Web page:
If you have had difficulty finding a lender to refinance the home mortgage on your primary residence due to market value fluctuations, an inadequate credit score or an income deficiency, the Home Affordable Refinancing Program may be able to help. Known as HARP, the federal government organized the program to help homeowners take advantage of low interest rates and better loan terms when lenders are otherwise unwilling to do so.
Participation in HARP is not directly associated with a drop in your credit score. Instead, lenders report a refinance through HARP the same as they would any other mortgage loan refinance. When you refinance your mortgage, your lender will run a credit inquiry, which could cause a slight dip in your credit score. However, Fair Isaac Corporation – the publisher of FICO credit scores – states that new credit only influences 10 percent of your overall credit score and that for most people, one new credit inquiry will not take off more than five points on a credit score.
According to Forbes.com, many people mistakenly confuse the Home Affordable Modification Program with the Home Affordable Refinance Program. Both programs operate under the same Home Affordable Program sponsored by the U.S. Departments of the Treasury and Housing and Urban Development; however, HAMP and HARP are very different. Unlike HARP, the HAMP program may have a considerably damaging influence on your credit score because it modifies your original loan terms -- in many cases lowering the amount of principle you owe on your loan altogether. In 2010, The St. Petersburg Times reported that HAMP could lower credit scores by as much as 100 points in some instances. Those with the highest scores prior to participating in HAMP incur the most credit damage.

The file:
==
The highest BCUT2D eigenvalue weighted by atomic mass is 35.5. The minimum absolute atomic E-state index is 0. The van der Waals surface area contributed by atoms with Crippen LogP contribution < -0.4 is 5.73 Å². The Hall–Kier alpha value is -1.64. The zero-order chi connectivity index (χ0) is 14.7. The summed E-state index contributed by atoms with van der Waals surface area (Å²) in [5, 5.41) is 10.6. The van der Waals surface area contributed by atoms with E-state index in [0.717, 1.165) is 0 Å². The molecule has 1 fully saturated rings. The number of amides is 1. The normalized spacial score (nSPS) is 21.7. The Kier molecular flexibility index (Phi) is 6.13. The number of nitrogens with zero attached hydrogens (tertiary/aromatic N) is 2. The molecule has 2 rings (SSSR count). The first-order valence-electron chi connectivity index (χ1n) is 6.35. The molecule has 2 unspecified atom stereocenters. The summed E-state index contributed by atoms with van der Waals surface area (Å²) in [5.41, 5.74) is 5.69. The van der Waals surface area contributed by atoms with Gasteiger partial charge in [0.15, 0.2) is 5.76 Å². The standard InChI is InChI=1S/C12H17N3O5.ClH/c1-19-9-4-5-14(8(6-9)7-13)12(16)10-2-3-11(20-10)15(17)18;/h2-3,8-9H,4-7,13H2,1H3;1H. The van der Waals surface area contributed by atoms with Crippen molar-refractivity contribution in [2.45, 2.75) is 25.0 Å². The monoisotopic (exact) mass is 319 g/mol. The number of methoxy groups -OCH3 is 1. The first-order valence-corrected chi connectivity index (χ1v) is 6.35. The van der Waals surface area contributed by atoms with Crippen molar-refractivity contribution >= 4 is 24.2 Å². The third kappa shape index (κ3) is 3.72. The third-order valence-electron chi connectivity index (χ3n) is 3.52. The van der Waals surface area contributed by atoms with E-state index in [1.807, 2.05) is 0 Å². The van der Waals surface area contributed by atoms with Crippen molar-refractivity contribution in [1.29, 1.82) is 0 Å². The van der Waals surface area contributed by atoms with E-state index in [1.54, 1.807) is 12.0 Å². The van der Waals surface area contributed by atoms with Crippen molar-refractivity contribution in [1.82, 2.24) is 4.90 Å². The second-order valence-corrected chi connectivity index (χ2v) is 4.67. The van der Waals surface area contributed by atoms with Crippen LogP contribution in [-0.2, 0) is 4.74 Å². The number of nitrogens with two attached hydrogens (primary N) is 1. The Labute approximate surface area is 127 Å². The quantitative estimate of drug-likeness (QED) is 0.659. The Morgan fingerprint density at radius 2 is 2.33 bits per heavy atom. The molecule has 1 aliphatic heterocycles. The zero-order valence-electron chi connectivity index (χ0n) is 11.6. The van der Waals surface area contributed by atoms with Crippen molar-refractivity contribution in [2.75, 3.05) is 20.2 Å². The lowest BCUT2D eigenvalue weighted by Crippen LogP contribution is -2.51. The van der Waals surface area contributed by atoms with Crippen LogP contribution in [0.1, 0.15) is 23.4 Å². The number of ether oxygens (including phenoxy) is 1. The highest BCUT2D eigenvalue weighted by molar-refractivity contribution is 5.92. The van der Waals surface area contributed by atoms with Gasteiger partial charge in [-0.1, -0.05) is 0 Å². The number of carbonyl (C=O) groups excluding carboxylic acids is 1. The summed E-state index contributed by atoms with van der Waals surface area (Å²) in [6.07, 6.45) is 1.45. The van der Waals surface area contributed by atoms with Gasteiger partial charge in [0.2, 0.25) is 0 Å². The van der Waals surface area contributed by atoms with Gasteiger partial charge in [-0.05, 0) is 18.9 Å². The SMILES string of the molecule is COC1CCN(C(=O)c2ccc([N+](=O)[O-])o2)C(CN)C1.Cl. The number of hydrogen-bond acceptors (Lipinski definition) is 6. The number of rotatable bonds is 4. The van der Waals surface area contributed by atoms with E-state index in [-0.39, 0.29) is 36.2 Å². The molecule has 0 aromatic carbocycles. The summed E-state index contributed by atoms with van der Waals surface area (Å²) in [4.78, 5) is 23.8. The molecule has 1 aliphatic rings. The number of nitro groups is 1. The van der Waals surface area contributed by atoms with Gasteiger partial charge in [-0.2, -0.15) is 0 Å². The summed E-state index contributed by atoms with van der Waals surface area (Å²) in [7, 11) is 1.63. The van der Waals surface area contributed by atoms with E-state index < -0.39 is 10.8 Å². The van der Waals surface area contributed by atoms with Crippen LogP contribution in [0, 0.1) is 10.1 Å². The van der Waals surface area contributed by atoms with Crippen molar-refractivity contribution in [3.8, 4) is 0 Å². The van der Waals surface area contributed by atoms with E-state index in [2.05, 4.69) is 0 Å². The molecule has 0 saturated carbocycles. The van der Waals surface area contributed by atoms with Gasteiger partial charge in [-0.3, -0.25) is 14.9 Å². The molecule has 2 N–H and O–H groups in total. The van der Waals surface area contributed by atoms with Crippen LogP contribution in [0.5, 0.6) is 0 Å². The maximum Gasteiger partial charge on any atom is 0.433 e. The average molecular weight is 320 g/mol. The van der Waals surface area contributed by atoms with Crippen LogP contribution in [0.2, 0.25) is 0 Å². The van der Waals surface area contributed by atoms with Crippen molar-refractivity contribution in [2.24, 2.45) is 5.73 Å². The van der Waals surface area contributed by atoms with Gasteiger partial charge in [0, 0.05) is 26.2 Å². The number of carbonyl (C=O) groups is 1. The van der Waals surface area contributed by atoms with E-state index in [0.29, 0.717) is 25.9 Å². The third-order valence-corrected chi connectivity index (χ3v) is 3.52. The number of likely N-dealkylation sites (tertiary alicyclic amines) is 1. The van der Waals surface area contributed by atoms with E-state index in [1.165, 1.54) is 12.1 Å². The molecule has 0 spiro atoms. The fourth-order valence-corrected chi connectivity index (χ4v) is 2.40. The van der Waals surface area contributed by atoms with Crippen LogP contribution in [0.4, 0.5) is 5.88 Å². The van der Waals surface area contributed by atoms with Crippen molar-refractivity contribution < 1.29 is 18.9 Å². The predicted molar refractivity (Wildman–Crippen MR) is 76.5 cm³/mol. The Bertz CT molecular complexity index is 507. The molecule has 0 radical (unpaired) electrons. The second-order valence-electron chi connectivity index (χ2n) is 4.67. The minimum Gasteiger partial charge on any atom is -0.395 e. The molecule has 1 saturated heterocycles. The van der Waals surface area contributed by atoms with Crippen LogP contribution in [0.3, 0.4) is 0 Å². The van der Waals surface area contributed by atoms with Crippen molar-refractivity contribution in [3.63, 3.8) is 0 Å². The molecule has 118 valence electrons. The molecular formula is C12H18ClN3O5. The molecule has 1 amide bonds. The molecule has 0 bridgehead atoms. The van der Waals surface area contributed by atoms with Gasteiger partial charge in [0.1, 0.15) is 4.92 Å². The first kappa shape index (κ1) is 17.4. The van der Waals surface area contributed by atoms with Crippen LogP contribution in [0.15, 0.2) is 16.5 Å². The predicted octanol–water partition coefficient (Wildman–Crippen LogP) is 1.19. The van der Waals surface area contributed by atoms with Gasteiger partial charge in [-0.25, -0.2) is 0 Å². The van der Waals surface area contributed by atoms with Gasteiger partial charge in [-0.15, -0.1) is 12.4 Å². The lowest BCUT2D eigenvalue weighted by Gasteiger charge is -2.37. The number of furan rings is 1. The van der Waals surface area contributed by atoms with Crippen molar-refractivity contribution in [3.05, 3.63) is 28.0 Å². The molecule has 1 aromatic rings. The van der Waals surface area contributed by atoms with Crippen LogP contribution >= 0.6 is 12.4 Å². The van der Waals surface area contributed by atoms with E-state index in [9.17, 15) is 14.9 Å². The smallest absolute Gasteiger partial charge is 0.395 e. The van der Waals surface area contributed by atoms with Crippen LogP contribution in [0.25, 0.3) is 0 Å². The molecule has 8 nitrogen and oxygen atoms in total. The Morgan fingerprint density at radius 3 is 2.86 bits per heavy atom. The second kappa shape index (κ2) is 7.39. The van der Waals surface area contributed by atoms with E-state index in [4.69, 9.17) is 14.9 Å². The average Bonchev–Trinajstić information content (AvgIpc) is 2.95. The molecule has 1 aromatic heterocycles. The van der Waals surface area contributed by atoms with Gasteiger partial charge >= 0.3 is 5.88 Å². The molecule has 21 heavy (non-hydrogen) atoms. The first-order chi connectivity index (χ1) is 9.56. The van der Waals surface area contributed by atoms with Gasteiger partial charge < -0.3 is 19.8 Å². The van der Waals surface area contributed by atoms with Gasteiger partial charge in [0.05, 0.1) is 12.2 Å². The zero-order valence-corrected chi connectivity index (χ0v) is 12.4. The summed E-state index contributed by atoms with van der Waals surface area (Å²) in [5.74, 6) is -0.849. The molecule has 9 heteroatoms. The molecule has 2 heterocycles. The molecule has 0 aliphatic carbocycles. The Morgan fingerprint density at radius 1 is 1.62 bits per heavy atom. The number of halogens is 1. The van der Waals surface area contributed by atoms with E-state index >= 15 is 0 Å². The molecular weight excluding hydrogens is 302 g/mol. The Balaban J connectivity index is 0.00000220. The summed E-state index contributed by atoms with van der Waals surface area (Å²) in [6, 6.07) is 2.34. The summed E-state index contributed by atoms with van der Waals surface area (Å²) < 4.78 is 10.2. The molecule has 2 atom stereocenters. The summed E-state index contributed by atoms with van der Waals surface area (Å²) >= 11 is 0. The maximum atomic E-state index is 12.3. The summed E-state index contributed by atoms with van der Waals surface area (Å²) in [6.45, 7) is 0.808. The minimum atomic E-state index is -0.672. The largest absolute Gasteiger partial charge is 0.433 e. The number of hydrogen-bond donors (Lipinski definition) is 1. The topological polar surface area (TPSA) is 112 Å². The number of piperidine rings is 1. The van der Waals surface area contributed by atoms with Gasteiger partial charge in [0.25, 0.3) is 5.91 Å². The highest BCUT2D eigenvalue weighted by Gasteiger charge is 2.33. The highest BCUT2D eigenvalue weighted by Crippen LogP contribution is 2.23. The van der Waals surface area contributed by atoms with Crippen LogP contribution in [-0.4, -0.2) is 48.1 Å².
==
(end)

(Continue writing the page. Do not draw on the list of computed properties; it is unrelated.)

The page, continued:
If your credit score is already low and you have not yet applied for refinancing through HARP, you may be eligible to qualify for the program through some lenders with a subprime FICO score as low as 620. However, you must be current on your existing mortgage to qualify, and you must owe more money on your home than it is currently worth. HARP refinancing is available for up to 125 percent of your current home market value if you are currently trapped in an underwater mortgage.
If you wish to participate in the Home Affordable Refinance Program, but currently have mortgage insurance on your existing loan, you may only participate in the HARP program at the discretion of your existing lender. According to Bankrate.com, lenders have little incentive to grant a Home Affordable refinance if they believe you are currently capable of meeting your existing mortgage obligations, and Cobalt Mortgage reports that few lenders are willing to grant such refinancing.
- MakingHomeAffordable.gov: Home Affordable Refinance Program (HARP)
- Forbes; Refinance Your Mortgage (Even If You Have No Equity); Gerri Detweiler; February 3, 2011
- Bankrate; HARP, the Forgotten Stimulus; Holden Lewis; August 3, 2010
- Keane - Ng; I Want a HARP Loan but I Have PMI; Keane K. Ng
- Banks.com; "How Mortgage Refinancing Affects Your Credit; Miranda Marquit; August 15, 2010
- Comstock/Comstock/Getty Images